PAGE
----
The Port warms up
  |  First Published: September 2013

Its time to defrost as we head into Spring and there’s nothing better than feeling the sun on your face in the morning.

It’s the same with the fish. Spring triggers some fish to react and I find that dusky flathead in the estuary are one particular species.

At this time of year flathead have congregated further upstream in places such as the upper reaches of the Karuah River, Tilligerry Creek and even the Myall River.

Most fish will be hugging the sand and mud flats but it pays to fish near structure such as oyster racks or rock bars.

Countless times I have cast a soft plastic or hard lure over rocks and a lizard hard up against the structure has pounced.

Matching the hatch is very important, with poddy mullet and prawns the main diet of the lizards further up the bay.

Bait fishing can be rewarding. I like whitebait on ganged No 1 or No 2 hooks slowly rolled back to the boat. This is great fun for the kids, too, and you often will land by-catch of bream and tailor.

Speaking of bream, there are plenty hanging out in the oyster racks in the lower half of the estuary. Most are eager to smash a bait or lure; after two months of spawning they’re hungry.

Throw a hard body lure parallel to the oyster rack trays and you will have bream shooting out to nailing your lure.

Bream are also stacked up along the rock walls, with soft plastics working well around the entrance of North Arm Cove and Fame Cove.

Sand whiting are the targets along the sand flats especially along Tailors Beach and the back of Lemon Tree Passage. Live beach worms are the go on a rising tide but be sure to use light leaders and No 6 circle hooks.

School mulloway are about in numbers, mainly around the bridges at Karuah. Most anglers have been chasing them with soft plastics, blades and even vibes.

The trick to lure fishing is to keep the lure in their faces, no erratic lifts, just a smooth hop along the bottom.


Beach and rock fishing hasn’t changed much from last month with steady catches of bream, tailor and salmon from most beaches.

Rock fishing is sensational with black drummer the mainstay from most of the washes.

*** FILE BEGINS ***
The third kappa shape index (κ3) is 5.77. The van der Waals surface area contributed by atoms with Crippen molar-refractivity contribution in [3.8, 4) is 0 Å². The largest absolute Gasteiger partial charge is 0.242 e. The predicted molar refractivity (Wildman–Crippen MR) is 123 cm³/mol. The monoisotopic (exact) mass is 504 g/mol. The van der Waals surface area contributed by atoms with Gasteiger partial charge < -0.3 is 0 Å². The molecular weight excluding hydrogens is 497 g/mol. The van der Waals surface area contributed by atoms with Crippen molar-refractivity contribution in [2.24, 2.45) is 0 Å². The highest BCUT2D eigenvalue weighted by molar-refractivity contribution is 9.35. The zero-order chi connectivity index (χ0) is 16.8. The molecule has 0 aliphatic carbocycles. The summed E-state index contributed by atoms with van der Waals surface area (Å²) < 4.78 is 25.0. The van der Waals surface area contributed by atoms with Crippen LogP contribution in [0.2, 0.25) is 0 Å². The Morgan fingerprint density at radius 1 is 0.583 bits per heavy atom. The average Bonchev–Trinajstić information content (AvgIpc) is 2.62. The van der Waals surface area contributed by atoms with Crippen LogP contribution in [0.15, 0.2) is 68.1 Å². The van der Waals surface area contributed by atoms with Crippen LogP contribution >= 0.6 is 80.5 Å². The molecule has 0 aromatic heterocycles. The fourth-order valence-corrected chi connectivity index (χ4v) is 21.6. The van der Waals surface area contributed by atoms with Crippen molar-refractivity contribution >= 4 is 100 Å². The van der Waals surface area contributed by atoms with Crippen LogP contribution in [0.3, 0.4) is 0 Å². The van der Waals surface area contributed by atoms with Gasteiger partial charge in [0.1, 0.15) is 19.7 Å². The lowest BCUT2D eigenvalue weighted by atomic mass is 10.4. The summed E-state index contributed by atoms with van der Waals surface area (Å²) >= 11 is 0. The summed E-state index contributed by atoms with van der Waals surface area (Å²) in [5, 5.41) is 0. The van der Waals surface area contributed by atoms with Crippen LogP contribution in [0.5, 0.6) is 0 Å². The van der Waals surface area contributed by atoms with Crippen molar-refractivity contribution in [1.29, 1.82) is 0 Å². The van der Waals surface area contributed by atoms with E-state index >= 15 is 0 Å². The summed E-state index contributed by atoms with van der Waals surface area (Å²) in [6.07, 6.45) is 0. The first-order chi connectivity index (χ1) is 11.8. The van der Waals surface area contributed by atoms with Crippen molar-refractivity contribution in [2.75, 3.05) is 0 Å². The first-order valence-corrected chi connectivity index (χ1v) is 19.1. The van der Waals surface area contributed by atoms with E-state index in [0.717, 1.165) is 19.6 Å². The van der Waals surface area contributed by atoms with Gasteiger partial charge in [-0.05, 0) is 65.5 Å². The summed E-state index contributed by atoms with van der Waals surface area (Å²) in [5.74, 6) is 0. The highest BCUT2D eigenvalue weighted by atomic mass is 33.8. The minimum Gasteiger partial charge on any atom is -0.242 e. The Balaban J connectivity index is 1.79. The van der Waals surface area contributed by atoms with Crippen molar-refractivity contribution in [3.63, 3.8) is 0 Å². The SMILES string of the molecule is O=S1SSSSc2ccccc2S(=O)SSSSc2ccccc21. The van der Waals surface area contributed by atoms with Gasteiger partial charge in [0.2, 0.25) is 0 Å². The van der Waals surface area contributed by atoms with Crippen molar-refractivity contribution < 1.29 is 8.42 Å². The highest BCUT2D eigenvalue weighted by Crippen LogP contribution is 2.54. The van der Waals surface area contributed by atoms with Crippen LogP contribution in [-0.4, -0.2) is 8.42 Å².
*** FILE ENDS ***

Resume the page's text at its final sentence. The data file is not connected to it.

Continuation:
Boulder Bay is one of the prime areas if you don’t mind a walk. Not many people make the walk so the fishing is good.

Some good snapper are about off the rocks with plenty of anglers nailing them from Boat Harbour and Fishermans Bay. Fresh baits are the key and you can’t go past fresh squid that are caught in the same location.

Now is the time to take advantage of the weather and head offshore, especially for tuna.

Yellowfin can be found over the continental shelf along with albacore. But be prepared to do the miles in search of temperature breaks and bait.

Trolling lures can be good to cover ground but keep an eye on your sounder to locate schools which hang deep, sometimes down to 50 fathoms.

Cubing is the best way to target these fish so stock up on blocks of pilchards to ensure you have enough to keep the tuna interested.

Deep dropping to the bottom is also successful with bar cod, long-finned sea perch and gemfish all on the cards on the edge of the shelf or even around Allmark Mountain.

Kingies are around the mountain with Samaki Hummer jigs working well in 300g and 400g sizes. But if the arms are too sore, drop down a live bait.

Inshore there are still some nice snapper, especially early and late in the day. A berley trail and fresh baits are the keys and places such as the Sisters and around North Island are prime real estate for reds this time of year.

Down south is always worth a go with Fingal Bay through to Fishermans offering some ideal areas.

In the washes tailor and salmon will smash trolled lures while drummer and bream will be keen for a peeled prawn

Luc Perrit with a typical Springtime flathead. Most larger fish are females and are doing one thing in Spring, making more flathead.

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